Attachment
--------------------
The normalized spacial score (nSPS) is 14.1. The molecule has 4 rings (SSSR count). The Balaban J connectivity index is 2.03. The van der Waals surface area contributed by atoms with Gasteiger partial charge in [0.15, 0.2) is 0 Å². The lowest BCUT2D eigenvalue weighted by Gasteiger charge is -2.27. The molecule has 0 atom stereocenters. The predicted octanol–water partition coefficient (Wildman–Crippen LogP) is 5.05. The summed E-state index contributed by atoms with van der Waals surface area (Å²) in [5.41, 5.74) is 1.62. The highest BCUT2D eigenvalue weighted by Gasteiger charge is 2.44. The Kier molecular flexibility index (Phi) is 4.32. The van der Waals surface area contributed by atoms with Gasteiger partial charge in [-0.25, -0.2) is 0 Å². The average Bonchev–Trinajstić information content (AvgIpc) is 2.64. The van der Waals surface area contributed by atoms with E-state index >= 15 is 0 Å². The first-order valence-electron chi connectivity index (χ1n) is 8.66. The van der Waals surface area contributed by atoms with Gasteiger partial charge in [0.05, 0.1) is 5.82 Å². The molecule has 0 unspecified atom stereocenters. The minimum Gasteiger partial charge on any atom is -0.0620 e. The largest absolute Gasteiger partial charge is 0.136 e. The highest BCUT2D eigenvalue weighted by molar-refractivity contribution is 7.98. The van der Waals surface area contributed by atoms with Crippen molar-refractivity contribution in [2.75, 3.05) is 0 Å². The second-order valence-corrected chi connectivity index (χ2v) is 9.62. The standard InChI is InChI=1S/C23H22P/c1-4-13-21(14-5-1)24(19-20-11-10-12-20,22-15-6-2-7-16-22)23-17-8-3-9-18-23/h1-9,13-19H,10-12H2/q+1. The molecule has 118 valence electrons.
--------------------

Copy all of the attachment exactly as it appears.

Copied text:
The normalized spacial score (nSPS) is 14.1. The molecule has 4 rings (SSSR count). The Balaban J connectivity index is 2.03. The van der Waals surface area contributed by atoms with Gasteiger partial charge in [0.15, 0.2) is 0 Å². The lowest BCUT2D eigenvalue weighted by Gasteiger charge is -2.27. The molecule has 0 atom stereocenters. The predicted octanol–water partition coefficient (Wildman–Crippen LogP) is 5.05. The summed E-state index contributed by atoms with van der Waals surface area (Å²) in [5.41, 5.74) is 1.62. The highest BCUT2D eigenvalue weighted by Gasteiger charge is 2.44. The Kier molecular flexibility index (Phi) is 4.32. The van der Waals surface area contributed by atoms with Gasteiger partial charge in [-0.25, -0.2) is 0 Å². The average Bonchev–Trinajstić information content (AvgIpc) is 2.64. The van der Waals surface area contributed by atoms with E-state index >= 15 is 0 Å². The first-order valence-electron chi connectivity index (χ1n) is 8.66. The van der Waals surface area contributed by atoms with Gasteiger partial charge in [0.05, 0.1) is 5.82 Å². The molecule has 0 unspecified atom stereocenters. The minimum Gasteiger partial charge on any atom is -0.0620 e. The largest absolute Gasteiger partial charge is 0.136 e. The highest BCUT2D eigenvalue weighted by molar-refractivity contribution is 7.98. The van der Waals surface area contributed by atoms with Crippen molar-refractivity contribution in [2.75, 3.05) is 0 Å². The second-order valence-corrected chi connectivity index (χ2v) is 9.62. The standard InChI is InChI=1S/C23H22P/c1-4-13-21(14-5-1)24(19-20-11-10-12-20,22-15-6-2-7-16-22)23-17-8-3-9-18-23/h1-9,13-19H,10-12H2/q+1. The molecule has 118 valence electrons.